Ideology aside, Stephens (who was played by Jackie Earle Haley in Steven Spielberg’s “Lincoln”) had the reputation in rural Georgia of being a benevolent slave master. During his years as a lawyer, he once successfully defended an enslaved woman charged with attempted murder, and after the Civil War ended (and Stephens returned from imprisonment in Boston) many of his emancipated slaves reportedly remained on his plantation as hired hands. Of course we can’t now ask any of those people why they stayed. The post-war situation in the South was extremely chaotic, and a job with one’s former master was in some cases preferable to no job at all. It’s also important to remember that all the historical accounts of that era, including the narratives of former slaves, have been filtered through a white perspective tinged with unconscious or semi-conscious apologetics.
But let’s assume, for the purpose of argument, that Stephens was a kind and decent person in his private life, who also became the public spokesman for the virulently racist official ideology of the Confederate States of America and the author of the one text that neo-Confederates would most like to sweep under the historical carpet. If that’s the case, he becomes a perfect example of the toxic effects of America’s “peculiar institution,” exactly the issue explored in “12 Years a Slave.” That same poisonous influence drove the anti-slavery Lee to lead the South’s armies into a war that would kill more than a million people (about 3 percent of the U.S. population, or the equivalent of 9 million today).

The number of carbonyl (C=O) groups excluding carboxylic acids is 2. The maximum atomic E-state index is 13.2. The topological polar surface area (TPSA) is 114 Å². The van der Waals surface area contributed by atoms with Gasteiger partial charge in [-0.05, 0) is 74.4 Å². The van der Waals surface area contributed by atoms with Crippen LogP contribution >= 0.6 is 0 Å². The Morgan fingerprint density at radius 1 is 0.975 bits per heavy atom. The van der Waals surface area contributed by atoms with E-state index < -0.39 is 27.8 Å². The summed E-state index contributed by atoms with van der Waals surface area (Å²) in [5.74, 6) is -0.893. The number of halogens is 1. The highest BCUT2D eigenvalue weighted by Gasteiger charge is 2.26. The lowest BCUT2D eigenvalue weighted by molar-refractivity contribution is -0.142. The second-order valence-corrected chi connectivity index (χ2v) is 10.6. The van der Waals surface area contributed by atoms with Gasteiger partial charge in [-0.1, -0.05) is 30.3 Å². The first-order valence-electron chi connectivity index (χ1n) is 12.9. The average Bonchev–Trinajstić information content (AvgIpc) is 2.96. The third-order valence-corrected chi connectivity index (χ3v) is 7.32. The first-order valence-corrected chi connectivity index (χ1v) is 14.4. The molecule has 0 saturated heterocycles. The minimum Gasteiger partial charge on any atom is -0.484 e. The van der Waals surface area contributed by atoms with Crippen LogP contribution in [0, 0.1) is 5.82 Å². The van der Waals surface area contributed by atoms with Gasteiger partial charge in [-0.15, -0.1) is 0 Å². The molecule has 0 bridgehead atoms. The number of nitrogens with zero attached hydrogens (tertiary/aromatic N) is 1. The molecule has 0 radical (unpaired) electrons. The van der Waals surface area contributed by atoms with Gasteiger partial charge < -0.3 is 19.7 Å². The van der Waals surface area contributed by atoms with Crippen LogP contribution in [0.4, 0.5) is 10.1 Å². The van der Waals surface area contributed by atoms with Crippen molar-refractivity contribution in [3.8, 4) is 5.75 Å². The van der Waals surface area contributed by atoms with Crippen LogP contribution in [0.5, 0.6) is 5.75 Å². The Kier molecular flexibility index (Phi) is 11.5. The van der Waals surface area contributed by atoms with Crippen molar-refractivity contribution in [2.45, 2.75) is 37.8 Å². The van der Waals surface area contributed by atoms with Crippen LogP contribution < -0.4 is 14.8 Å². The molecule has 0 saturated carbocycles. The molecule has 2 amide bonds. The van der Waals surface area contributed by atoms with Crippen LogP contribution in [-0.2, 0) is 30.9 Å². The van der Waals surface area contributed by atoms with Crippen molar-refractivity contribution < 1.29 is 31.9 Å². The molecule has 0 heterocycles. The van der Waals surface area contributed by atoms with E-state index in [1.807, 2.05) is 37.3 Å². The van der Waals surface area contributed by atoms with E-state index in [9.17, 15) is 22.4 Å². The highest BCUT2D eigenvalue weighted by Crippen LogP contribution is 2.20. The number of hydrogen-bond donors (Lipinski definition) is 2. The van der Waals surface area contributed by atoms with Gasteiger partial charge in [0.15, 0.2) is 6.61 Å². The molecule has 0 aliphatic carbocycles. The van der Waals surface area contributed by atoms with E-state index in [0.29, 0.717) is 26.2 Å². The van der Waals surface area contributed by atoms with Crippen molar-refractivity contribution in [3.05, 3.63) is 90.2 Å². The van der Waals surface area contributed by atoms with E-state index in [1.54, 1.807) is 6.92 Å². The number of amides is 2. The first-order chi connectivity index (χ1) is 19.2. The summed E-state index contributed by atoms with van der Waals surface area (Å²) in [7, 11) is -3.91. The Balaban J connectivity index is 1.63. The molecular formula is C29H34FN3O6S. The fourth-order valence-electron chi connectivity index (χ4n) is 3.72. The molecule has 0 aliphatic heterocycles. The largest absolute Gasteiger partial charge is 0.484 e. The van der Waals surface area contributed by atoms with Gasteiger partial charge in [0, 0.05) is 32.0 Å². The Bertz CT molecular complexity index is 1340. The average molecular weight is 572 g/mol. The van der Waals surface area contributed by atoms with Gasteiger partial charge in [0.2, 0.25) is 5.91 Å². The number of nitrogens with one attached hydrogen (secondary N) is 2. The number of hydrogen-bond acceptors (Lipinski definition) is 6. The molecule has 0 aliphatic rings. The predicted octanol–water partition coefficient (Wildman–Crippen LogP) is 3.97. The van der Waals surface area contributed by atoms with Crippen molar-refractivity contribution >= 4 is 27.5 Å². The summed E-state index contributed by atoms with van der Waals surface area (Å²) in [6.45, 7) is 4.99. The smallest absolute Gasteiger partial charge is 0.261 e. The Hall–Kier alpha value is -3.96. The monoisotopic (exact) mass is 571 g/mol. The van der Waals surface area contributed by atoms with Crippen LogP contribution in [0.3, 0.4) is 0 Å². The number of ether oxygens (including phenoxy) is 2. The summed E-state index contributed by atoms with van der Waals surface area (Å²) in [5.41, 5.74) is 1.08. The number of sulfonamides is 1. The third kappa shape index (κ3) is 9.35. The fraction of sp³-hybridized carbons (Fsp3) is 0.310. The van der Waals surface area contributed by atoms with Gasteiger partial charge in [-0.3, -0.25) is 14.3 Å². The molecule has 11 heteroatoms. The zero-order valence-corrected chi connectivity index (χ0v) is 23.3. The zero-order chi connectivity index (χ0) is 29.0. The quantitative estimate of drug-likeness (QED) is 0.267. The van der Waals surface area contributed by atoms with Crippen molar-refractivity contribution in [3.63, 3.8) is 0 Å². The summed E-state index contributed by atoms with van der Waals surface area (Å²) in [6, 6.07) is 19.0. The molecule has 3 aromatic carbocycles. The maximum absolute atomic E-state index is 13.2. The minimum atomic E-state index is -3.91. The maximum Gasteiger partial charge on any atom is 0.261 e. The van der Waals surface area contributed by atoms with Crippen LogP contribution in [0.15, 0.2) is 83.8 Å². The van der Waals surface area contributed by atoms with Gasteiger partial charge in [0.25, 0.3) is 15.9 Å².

It’s the same poison that we see corrupting both the benevolent and well-intentioned Ford (Benedict Cumberbatch) and the depraved and brutal Epps (Michael Fassbender), the principal slave-owners depicted in McQueen’s film. They are wealthy men of property and privilege who believe themselves to be free, but with respect to the institution of slavery they are not free to resist it or control it. Indeed, it controls them, as in the scene when Ford tells Solomon that he “cannot hear” the latter’s protestations that he is in fact a free man from the North. While the slave-owners do not suffer the physical pain and psychic degradation that the persons who are their human property do, they also are shackled to an evil economic power. Ford is the kind-hearted capitalist, the reformer who seeks to ameliorate and humanize the inherent contradictions of his business. Epps is the capricious tyrant who embraces the sadistic logic of slavery to the fullest, an unforgettable Deep South antihero closely akin to Joseph Conrad’s Colonel Kurtz.